When it comes to restaurant designations, Italy has plenty.

There’s the osteria, a no-frills locale you might stumble upon while wandering through the Tuscan countryside. On the other end of the spectrum, a more sophisticated affair could be celebrated at a ristorante, a setting better suited to a slightly more upscale occasion.

Flatbread with prosciutto and fig. [MARTHA ASENCIO-RHINE | Times]
Flatbread with prosciutto and fig. [MARTHA ASENCIO-RHINE | Times]

Somewhere in the middle, there’s the trattoria. Loosely translated as a tavern, the concept is probably closer to its French cousin, the bistro — more casual than a ristorante but not as rustic and fly-by-your-seat as the osteria. A neighborhood spot that’s welcoming and familiar; upscale in quality, but not in its overall approach.

I thought about these classifications while dining at Sophia’s Cucina + Enoteca, a new Italian restaurant that opened on Central Avenue in St. Petersburg’s Grand Central District earlier this summer.

Though the restaurant’s name translates to “kitchen and wine bar,” this feels like a modern trattoria. It it also a promising neighborhood restaurant, a place where I would feel equally comfortable in jeans and a T-shirt or a little black dress.

The lamb dish at Sophia's Cucina and Enoteca. [MARTHA ASENCIO-RHINE | Times]
The lamb dish at Sophia's Cucina and Enoteca. [MARTHA ASENCIO-RHINE | Times]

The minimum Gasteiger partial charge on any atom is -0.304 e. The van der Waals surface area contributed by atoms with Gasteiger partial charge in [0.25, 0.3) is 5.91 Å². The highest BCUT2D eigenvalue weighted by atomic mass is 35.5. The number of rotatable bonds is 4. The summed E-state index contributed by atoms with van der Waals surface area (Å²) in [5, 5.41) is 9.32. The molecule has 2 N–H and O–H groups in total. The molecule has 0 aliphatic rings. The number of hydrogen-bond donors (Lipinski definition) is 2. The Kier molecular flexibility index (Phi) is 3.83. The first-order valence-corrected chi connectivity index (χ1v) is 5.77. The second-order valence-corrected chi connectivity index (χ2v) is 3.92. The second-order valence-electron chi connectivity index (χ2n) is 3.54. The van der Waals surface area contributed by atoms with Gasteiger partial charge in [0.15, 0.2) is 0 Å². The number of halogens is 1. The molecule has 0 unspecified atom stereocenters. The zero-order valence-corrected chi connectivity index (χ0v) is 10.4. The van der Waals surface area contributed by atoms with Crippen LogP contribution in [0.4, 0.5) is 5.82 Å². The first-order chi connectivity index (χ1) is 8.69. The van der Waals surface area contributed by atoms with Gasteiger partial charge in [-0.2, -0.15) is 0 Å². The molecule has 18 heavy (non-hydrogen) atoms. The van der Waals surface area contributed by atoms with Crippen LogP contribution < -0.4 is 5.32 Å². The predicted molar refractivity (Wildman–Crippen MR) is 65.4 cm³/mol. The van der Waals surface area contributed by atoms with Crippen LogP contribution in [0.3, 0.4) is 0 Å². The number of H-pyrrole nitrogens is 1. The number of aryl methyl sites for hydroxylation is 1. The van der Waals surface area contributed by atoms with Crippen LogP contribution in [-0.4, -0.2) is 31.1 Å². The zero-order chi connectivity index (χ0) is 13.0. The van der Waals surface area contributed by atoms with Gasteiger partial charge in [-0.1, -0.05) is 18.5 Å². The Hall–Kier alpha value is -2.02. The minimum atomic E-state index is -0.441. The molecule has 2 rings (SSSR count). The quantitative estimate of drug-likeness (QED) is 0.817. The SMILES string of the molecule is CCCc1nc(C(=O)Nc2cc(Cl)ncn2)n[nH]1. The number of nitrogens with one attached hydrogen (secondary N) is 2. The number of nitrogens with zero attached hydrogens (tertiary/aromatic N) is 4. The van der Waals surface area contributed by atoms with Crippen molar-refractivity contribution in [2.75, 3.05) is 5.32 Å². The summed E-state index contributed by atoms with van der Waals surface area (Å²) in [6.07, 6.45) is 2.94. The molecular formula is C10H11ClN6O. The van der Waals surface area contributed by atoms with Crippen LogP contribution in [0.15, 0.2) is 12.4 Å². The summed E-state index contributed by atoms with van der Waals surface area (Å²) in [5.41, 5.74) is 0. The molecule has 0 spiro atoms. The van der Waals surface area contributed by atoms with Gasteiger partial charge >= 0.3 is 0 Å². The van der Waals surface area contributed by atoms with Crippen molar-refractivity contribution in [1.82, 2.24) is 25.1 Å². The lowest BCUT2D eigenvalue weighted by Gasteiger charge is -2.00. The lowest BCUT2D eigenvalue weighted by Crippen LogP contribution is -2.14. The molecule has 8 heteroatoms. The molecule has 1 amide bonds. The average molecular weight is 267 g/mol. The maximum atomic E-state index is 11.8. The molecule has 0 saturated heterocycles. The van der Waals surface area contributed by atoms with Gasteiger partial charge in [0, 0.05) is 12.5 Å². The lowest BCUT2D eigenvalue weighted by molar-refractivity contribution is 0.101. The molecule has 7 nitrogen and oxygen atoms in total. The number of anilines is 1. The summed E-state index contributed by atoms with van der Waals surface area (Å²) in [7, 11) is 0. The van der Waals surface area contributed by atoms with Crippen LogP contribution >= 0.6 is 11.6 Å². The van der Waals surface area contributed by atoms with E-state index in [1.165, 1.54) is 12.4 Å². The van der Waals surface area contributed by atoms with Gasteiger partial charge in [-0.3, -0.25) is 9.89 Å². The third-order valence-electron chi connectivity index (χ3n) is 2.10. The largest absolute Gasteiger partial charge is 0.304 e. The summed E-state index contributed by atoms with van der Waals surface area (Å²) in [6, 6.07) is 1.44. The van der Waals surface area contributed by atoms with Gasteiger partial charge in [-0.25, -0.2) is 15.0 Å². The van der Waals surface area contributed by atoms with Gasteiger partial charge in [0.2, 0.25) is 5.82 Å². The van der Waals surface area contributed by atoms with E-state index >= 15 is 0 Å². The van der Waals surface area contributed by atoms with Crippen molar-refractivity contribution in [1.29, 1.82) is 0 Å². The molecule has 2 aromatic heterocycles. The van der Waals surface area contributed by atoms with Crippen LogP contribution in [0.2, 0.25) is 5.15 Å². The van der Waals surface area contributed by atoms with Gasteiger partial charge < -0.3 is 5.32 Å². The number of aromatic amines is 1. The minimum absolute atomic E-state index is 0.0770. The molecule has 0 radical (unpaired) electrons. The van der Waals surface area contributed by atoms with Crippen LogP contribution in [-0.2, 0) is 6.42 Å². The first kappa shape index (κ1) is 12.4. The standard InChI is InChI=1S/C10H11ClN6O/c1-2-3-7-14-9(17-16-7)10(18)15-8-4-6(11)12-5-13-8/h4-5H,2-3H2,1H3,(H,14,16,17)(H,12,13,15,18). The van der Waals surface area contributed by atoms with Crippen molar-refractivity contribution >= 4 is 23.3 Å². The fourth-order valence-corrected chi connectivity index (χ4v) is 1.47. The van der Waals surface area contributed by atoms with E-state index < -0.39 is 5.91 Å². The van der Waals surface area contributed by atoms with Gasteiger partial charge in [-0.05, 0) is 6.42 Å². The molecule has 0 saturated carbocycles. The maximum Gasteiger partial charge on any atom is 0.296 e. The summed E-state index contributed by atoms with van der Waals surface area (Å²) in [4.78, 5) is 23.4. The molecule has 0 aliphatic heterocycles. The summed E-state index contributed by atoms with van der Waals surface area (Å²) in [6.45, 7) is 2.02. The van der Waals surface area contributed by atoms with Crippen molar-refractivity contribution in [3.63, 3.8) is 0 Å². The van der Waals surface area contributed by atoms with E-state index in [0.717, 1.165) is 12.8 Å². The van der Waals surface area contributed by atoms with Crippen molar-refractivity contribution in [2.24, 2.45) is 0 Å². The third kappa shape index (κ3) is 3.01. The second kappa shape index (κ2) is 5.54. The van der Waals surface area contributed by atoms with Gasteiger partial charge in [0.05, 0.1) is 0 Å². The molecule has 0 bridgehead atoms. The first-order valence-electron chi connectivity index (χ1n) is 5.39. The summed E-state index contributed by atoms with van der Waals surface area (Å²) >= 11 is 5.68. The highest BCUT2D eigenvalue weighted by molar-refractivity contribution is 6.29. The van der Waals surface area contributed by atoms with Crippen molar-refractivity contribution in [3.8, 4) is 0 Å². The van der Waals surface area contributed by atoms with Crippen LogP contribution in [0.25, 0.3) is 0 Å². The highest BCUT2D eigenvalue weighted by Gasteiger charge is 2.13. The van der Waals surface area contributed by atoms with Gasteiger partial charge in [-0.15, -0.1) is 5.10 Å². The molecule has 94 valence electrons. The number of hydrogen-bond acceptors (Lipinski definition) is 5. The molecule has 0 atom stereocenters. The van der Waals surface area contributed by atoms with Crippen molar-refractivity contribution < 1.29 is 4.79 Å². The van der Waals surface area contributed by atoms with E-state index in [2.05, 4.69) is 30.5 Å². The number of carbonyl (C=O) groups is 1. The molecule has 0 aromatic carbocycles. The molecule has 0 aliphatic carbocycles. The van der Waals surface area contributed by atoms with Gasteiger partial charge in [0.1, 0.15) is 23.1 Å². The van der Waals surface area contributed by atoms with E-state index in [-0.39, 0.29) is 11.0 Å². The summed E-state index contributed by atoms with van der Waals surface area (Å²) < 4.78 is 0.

It’s also not an entirely new concept for owners Kelly and Alex Rodriguez. The couple own nearby wine bar and charcuterie darling Lolita’s Wine Market, and for several years they ran the Italian-Mediterranean concept Luce Enoteca in Columbus, Ohio.

Lolita’s and Sophia’s are distinct, but the similarities are there: Both spots are named after the couple’s dogs (Lola and Sophie, respectively); both prominently feature wine, cheese and charcuterie; and both have a long communal seating area that anchors the space and fosters a social rather than intimate vibe.

Beyond the list of cured meats, cheeses and little delicious pickled things (a full spread of all three will run you $32), the menu wanders confidently into the contemporary Italian landscape. Rather than focus on any one regional cuisine, the dishes here feel more like updated Italian classics, with a few creative tweaks thrown in along the way.